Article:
We're clearly not in Kansas anymore. In Jamaica, the songwriters of The Wizard of Oz have transported us to a rural fishing community where the humor is broad, the costumes colorful, the rhythms calypso - and the inhabitants improbably rhyme Pagliacci and Liberace.

The New Freedom Theatre's revival of the 1957 Broadway musical, an idiosyncratic theatrical artifact, is energetic, athletically danced, vocally uneven, and often unabashedly over the top. Director-choreographer Rajendra Ramoon Maharaj, who first tackled the piece off-Broadway in 2001, has imbued this production with charm and high spirits, but not quite enough polish or finesse. (Maharaj, Freedom's guest artistic director, also co-designed the brightly hued set.)

With a book by E.Y. "Yip" Harburg and Fred Saidy, lyrics by Harburg and music by Harold Arlen, Jamaica originally was written for Harry Belafonte, who withdrew because of illness. The Broadway production instead starred Ricardo Montalbán and Lena Horne, along with Ossie Davis and Alvin Ailey. It garnered seven Tony nominations.

Even then, it was something of a throwback - 14 years after Rodgers and Hammerstein's Oklahoma! made the case for a more organic, integrated book musical, Jamaica used song and dance less to drive its insubstantial plot or define its characters than to establish atmosphere and entertain.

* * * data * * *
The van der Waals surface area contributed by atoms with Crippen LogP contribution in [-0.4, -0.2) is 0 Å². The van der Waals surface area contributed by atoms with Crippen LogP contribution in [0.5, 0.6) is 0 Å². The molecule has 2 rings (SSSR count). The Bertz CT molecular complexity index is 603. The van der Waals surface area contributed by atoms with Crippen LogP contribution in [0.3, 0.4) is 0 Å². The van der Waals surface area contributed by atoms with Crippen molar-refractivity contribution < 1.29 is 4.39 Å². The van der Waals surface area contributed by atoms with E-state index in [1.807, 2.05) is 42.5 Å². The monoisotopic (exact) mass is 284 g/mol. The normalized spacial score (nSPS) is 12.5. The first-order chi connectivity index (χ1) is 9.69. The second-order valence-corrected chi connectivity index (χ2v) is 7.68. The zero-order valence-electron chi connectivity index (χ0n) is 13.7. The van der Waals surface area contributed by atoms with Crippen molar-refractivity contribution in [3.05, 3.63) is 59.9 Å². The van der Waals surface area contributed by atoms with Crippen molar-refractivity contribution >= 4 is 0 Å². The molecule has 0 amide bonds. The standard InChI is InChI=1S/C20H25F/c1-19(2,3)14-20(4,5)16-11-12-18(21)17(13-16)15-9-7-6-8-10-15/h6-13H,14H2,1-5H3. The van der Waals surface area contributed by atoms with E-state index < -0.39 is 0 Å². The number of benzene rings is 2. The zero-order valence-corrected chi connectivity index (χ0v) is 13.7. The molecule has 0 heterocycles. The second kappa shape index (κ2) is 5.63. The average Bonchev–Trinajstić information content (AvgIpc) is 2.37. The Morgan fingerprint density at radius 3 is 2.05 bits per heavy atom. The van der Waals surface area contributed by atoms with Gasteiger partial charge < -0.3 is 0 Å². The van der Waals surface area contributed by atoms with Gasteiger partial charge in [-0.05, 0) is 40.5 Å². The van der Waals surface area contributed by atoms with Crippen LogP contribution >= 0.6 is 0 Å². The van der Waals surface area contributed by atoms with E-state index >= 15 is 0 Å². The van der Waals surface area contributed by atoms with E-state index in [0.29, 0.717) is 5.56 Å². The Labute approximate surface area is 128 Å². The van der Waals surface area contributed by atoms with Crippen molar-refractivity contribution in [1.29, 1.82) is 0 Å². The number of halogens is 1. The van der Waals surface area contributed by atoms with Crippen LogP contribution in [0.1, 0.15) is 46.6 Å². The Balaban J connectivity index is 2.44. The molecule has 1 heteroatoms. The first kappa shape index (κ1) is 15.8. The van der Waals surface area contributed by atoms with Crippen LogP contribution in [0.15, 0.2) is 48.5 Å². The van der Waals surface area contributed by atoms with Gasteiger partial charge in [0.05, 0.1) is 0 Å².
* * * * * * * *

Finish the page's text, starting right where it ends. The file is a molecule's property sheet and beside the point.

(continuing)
Alongside lovely romantic tunes ("Savannah," "Coconut Sweet," "Take it Slow, Joe," "Pity the Sunset"), and calypso and gospel rhythms, Harburg and Arlen juxtaposed wryly satirical numbers tweaking American consumerism, the atom bomb, modernity, and the evanescence of fame ("Napoleon's a pastry, Bismarck is a herring. . . . And Herbie Hoover is a vacuum").

The show is animated by the same simple credo as Rent - roughly, "Seize the day." What story there is involves a mashup of (would-be) immigrant yearning, Caribbean superstition, greed, lust, and natural disaster.

The yearning is embodied by a young woman named Savannah (an engaging but vocally challenged Aneesa Neibauer), who envisions life in a New York where every convenience is available at the push of a button. The man she loves, Koli (a likable Shabazz Green), loves her, too, but prefers the lower-key comforts of island life and his new fishing boat, Desdemona, to the lure of the American dream. Why move to New York, Koli reasons, when New Yorkers can't wait to come to Jamaica on vacation? Then a rival, Joe Nashua (Walter DeShields), a New York businessman, appears on the scene, hoping to convert the island's pearls into a lucrative enterprise and Savannah into his wife.

The low comedy is supplied by another pair of on-again, off-again lovers: Cicero (Reji Woods nails the role) and Ginger (LaTasha S. Morris, the show's musical director), who seems to throw herself at every man in sight. Morris has great presence, but her diction is muddy, and her outlandish, gesturally repetitive portrayal of a woman in heat is more painful than funny.

Millie Hiibel's vibrant costumes, the lively onstage band, and, above all, the sizzling dancing help keep Jamaica aloft. Not to mention a rising seventh-grader and Freedom Theatre student named Courtney "CJ" Mitchell, who is also a rising star. He plays Savannah's venturesome younger brother, Quito, with Broadway-level panache.

Jamaica. New Freedom Theatre, 1346 N. Broad Street. Tickets: $20-$35. Information: 888-802-8998, www.freedomtheatre.org.